Ideas for celebrating

It’s more than just a day off from work or from school. The 4th of July is a celebration is truly a celebration of the country, the American people, and the core values that founded this country. Right after the 4th of July was established as an American holiday, citizens would celebrate with “concerts, bonfires, parades, and the firing of cannons and muskets, usually accompanied by public readings of the Declaration of Independence,” according to History.com. Since then, those festivities haven’t entirely changed – you can still attend concerts, bonfires, and parades in cities and towns across the U.S. However, today, it’s more commonplace to attend a fireworks display, than the firing of “cannons and muskets.” There are also now other ways Americans celebrate Independence Day, and though some of the newer traditions might be different than those of centuries ago, ultimately, the day is meant to emphasize a feeling of unity as Americans.

Attend a local parade

Many towns and cities throughout the country commemorate 4th of July with a parade. You’ll see citizens of that town or city line the streets, finding a spot and setting down their chairs or blankets to sit on to watch the parade procession. During the parade, you’ll see floats, cars, horses, and various groups from the town or neighboring towns walk down the street, waving American flags, wearing red, white and blue, and often playing or dancing to American folk songs. It can be really fun to watch the parade procession, so check out what’s happening in your town or city for the 4th of July, and find out the parade route so you can plan ahead.

Listen to a public reading of the Declaration of Independence

There are some cities and towns that will still do a public reading of the Declaration of Independence, so if you’re a history buff – or just curious as to what the Declaration of Independence actually says – consider seeing if there’s a reading local to you. NPR (National Public Radio) has done a reading of the Declaration on the air, if you’re interested but feel like listening from the comfort of your own home.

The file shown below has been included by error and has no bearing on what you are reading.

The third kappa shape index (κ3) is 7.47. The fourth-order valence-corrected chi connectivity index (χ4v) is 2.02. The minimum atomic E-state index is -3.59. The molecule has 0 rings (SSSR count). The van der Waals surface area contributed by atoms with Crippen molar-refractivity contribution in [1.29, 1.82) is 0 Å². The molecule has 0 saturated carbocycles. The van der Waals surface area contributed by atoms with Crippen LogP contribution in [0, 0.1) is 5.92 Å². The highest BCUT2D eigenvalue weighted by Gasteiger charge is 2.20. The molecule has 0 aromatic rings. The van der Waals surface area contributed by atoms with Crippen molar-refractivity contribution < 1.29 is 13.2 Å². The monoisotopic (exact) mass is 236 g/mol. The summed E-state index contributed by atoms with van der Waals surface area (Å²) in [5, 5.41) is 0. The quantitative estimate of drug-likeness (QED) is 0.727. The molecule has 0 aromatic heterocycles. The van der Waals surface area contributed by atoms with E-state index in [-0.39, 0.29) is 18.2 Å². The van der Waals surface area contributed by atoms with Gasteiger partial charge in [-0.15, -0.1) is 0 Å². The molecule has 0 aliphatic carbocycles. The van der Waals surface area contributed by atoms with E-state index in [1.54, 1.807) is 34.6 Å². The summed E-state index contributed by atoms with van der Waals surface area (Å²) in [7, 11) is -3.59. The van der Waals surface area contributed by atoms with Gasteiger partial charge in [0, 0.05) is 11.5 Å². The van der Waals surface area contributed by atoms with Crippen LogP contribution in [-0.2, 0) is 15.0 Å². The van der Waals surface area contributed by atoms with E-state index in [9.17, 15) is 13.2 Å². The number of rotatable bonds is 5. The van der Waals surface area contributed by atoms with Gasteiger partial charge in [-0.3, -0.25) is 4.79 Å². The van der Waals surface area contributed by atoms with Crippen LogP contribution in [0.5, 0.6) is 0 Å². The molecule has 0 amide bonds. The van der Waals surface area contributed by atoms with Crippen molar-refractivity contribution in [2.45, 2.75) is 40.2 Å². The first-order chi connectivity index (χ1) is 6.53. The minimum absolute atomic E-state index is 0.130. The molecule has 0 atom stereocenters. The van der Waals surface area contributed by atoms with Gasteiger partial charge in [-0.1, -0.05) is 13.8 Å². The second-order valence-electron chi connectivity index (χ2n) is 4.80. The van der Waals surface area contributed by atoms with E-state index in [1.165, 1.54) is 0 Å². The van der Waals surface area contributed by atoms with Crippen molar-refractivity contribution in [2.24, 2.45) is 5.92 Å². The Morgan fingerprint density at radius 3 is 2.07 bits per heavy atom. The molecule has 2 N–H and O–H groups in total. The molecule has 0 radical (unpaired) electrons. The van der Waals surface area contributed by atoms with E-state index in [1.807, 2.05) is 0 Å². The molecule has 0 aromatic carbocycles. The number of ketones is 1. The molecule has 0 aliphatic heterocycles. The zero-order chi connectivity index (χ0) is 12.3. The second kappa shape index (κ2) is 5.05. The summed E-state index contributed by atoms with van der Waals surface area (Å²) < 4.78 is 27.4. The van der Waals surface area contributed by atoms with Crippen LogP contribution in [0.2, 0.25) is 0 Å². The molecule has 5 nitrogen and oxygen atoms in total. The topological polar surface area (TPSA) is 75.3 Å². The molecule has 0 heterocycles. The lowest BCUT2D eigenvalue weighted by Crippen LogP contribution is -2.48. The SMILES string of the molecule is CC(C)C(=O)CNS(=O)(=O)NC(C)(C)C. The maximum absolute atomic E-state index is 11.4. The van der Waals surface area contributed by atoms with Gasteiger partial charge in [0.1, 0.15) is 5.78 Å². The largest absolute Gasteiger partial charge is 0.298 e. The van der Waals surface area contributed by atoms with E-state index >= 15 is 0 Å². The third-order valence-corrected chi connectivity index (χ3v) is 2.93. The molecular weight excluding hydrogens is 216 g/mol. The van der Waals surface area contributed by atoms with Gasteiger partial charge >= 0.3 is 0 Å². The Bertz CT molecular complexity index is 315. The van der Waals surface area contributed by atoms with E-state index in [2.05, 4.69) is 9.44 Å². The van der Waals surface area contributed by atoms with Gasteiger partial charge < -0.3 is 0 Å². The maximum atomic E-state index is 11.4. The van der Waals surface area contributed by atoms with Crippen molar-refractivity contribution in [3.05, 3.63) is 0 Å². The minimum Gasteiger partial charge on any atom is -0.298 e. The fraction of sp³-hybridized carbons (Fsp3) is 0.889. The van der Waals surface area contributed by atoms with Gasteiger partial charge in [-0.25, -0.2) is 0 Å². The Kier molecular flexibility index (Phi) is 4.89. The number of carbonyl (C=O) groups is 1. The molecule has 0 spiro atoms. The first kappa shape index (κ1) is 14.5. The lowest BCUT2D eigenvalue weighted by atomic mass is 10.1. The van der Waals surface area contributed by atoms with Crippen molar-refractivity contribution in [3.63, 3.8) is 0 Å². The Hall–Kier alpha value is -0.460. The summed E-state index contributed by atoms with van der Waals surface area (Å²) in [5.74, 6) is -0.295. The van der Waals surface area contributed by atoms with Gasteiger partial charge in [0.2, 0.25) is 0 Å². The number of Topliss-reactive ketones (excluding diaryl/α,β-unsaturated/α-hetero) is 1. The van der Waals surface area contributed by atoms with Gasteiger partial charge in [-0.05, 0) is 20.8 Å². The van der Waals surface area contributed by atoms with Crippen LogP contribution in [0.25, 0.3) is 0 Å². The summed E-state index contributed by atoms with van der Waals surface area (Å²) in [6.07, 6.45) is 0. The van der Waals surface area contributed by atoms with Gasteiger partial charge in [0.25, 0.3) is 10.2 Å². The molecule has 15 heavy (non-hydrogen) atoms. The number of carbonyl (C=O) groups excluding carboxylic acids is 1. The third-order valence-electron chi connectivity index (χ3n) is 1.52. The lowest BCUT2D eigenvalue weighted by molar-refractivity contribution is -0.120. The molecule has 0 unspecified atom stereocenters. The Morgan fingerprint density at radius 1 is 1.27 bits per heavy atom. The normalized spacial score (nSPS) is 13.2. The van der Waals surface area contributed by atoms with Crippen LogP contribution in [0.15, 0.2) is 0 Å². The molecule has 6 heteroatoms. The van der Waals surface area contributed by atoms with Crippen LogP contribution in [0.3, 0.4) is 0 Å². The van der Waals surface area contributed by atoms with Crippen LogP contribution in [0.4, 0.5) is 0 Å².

Watch a fireworks display

It’s normal to hear the sounds of fireworks on 4th of July, or even the weekend before or after the holiday. Many towns will select an evening (not always on the night of the holiday) to put on a fireworks display, where you’re able to watch the sky light up with various colors and designs as produced by the fireworks. Sometimes these shows are set to music, but other times, they’re simply there to delight and inspire awe. Grab some of your friends, and find a spot where you can get a great view of a local fireworks display.

Attend a barbecue

Arguably one of the easiest ways to spend your 4th of July is by attending (or even hosting your own) barbecue. A typical barbecue on the 4th of July consists of grilling hamburgers, and hot dogs, and serving up typical dishes like potato salad, baked beans, corn on the cob, and fresh fruit. People will gather outdoors or in a friend’s yard, and play lawn games, go swimming (if there’s a pool), and just have a good time together.

Attend an outdoor concert

Outdoor concerts are fun in the summertime, but are especially fun on the 4th of July. You can attend many across the country that will play American folk songs, and other songs to commemorate the holiday. You don’t have to know the songs to enjoy the music. You’ll get a great sense of American culture from the way that the concerts can bring people together and invite them to celebrate together.